Why Washington state is seeing a 4th COVID-19 wave – Everett Post

(OLYMPIA, Washington) – Even as COVID-19 vaccines roll out in the United States, Washington state suffers from a fourth wave of infections with an increase in hospital admissions for people aged 40 to 59 – and, among many, much younger.

Virus cases and hospital stays have increased steadily since March, and Governor Jay Inslee announced last week that the state had entered its fourth wave. In early April, he had three counties reset to phase 2 of the reopening restrictions.

Currently, 40 to 59 year olds make up the highest number of patients in hospitals, followed by 20 to 39 year olds. This is based on government data showing hospitalizations with COVID-like illnesses that do not rely on diagnosis, but monitor general trends.

Ryan Erlewine, director of pharmacy and clinical support at Legacy Salmon Creek Medical Center in Vancouver, Washington, told ABC News that people with “pandemic fatigue” who have not been vaccinated may be contributing to this increase.

“Most of the 40 to 59-year-olds who are hospitalized are largely unvaccinated,” he said.

“We’re about half of what we were tallest [hospitalization] Levels when we had the highest in December, ”he said. “We saw a sharp increase in cases on site in the last week. … So that’s the concern – we may be seven to 14 days away from our peak, unfortunately due to the increasing number of cases we’ve seen in the community. “

More than 600 virus hospitalizations have been reported in Washington state’s 44 hospitals – most in months, Fox subsidiary KCPQ reported last week.

The state reported 483 hospitalized patients with COVID-like illness on April 25, with a hospitalization rate of 7%. While there is a noticeable decline from the December high of 13%, that is still an increase from February’s 4.2% rate.

Dr. Amy Compton Phillips, CEO of Providence Hospital Systems, said the system’s 26 hospitals in the Pacific Northwest had seen worrying increases in case numbers.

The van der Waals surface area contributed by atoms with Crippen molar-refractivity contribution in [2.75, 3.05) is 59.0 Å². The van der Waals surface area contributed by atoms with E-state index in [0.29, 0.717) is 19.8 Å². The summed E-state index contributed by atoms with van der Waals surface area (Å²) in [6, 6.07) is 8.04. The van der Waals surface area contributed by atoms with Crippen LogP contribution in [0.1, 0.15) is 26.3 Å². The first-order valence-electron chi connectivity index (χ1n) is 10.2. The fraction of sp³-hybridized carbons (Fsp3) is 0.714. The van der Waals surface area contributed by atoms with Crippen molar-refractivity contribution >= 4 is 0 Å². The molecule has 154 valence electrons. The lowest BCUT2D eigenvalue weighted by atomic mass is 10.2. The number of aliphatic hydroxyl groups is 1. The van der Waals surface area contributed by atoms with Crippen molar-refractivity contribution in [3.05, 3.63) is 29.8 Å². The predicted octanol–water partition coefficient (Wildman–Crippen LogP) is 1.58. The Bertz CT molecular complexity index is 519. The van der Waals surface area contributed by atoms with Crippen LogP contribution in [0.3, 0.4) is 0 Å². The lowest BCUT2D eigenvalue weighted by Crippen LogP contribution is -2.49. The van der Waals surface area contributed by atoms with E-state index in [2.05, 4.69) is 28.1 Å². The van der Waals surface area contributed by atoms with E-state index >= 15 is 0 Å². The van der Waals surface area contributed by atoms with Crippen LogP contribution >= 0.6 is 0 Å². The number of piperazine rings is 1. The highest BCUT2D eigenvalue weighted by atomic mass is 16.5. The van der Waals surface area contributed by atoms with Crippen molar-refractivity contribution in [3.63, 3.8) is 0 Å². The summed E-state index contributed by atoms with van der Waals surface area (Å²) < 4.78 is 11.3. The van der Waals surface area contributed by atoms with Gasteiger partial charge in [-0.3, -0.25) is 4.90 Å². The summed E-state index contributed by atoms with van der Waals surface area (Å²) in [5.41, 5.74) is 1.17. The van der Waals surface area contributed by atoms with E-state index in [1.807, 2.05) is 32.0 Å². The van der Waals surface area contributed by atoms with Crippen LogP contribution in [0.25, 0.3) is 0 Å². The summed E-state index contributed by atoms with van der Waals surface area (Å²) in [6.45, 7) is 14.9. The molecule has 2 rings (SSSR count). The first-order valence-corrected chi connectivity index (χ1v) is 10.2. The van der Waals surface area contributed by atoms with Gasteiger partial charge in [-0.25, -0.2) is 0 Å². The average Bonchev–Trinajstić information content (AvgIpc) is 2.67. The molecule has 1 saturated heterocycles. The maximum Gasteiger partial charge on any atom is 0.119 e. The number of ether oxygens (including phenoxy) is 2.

“What we see is a bit scary,” she told ABC partner KOMO. “We had about 500 more people in our hospitals this April than last April, so we’re actually seeing more cases than last April when the whole world was closed.”

At a press conference, Dr. Jeff Duchin, Seattle King County’s Health Officer, said there is an increase in people in their twenties hospitalized with COVID-19 compared to those in their seventies.

“We haven’t vaccinated enough younger adults to counter the spread of the variants,” Duchin told NPR.

Erlewine said young, unvaccinated people attending gatherings played a role in the recent wave.

In Washington, the 16-year-olds and older were approved for the vaccine on April 15. So far, only 6% of 16 to 17-year-olds, 22% of 18 to 34-year-olds and 32% of 35-year-olds-to-49-year-olds are fully vaccinated according to state information.

Erlewine urges young people to get the vaccine to protect their community.

“Younger people generally think that they are a little more invisible,” he said. “I think it’s hard for younger people to understand that you are simply not getting immunity, you are preventing others from getting it from you too. We really need to turn the script around a bit and see it as a little bit selfless. We do something for the common good. “
Inslee offered an optimistic message on Tuesday, announcing a “two-week hiatus” to decide whether more districts would be phased out.

“If people keep doing it,” said Inslee, “there is reason to believe we will have a more substantial reopening sometime this summer.”

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